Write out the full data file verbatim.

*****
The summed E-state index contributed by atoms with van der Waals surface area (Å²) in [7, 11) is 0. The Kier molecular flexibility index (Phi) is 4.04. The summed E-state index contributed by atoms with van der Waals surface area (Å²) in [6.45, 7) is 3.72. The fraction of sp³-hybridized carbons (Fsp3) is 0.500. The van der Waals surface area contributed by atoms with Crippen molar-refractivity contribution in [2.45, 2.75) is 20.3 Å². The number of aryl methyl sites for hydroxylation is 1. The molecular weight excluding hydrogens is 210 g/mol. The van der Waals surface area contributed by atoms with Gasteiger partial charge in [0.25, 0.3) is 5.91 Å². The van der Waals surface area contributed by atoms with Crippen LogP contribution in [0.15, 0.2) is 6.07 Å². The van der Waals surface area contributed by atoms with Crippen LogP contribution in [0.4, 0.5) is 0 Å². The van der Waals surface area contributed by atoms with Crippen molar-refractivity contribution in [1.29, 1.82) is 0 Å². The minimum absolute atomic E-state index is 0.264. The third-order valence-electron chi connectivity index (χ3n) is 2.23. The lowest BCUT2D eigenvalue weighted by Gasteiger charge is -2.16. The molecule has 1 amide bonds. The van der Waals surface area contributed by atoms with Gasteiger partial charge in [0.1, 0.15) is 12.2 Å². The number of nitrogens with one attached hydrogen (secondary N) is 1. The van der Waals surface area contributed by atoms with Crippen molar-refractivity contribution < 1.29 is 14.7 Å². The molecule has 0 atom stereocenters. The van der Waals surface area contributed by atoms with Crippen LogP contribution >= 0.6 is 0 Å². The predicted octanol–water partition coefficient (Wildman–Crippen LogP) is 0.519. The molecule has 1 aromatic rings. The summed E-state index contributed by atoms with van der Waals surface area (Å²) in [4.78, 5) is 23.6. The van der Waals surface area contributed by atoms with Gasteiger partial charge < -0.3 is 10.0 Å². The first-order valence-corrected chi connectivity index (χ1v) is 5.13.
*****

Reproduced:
The summed E-state index contributed by atoms with van der Waals surface area (Å²) in [7, 11) is 0. The Kier molecular flexibility index (Phi) is 4.04. The summed E-state index contributed by atoms with van der Waals surface area (Å²) in [6.45, 7) is 3.72. The fraction of sp³-hybridized carbons (Fsp3) is 0.500. The van der Waals surface area contributed by atoms with Crippen molar-refractivity contribution in [2.45, 2.75) is 20.3 Å². The number of aryl methyl sites for hydroxylation is 1. The molecular weight excluding hydrogens is 210 g/mol. The van der Waals surface area contributed by atoms with Gasteiger partial charge in [0.25, 0.3) is 5.91 Å². The van der Waals surface area contributed by atoms with Crippen LogP contribution in [0.15, 0.2) is 6.07 Å². The van der Waals surface area contributed by atoms with Crippen LogP contribution in [0.4, 0.5) is 0 Å². The van der Waals surface area contributed by atoms with Crippen molar-refractivity contribution in [1.29, 1.82) is 0 Å². The minimum absolute atomic E-state index is 0.264. The third-order valence-electron chi connectivity index (χ3n) is 2.23. The lowest BCUT2D eigenvalue weighted by Gasteiger charge is -2.16. The molecule has 1 amide bonds. The van der Waals surface area contributed by atoms with Gasteiger partial charge in [0.1, 0.15) is 12.2 Å². The number of nitrogens with one attached hydrogen (secondary N) is 1. The van der Waals surface area contributed by atoms with Crippen molar-refractivity contribution < 1.29 is 14.7 Å². The molecule has 0 atom stereocenters. The van der Waals surface area contributed by atoms with Crippen LogP contribution >= 0.6 is 0 Å². The predicted octanol–water partition coefficient (Wildman–Crippen LogP) is 0.519. The molecule has 1 aromatic rings. The summed E-state index contributed by atoms with van der Waals surface area (Å²) in [4.78, 5) is 23.6. The van der Waals surface area contributed by atoms with Gasteiger partial charge < -0.3 is 10.0 Å². The first-order valence-corrected chi connectivity index (χ1v) is 5.13.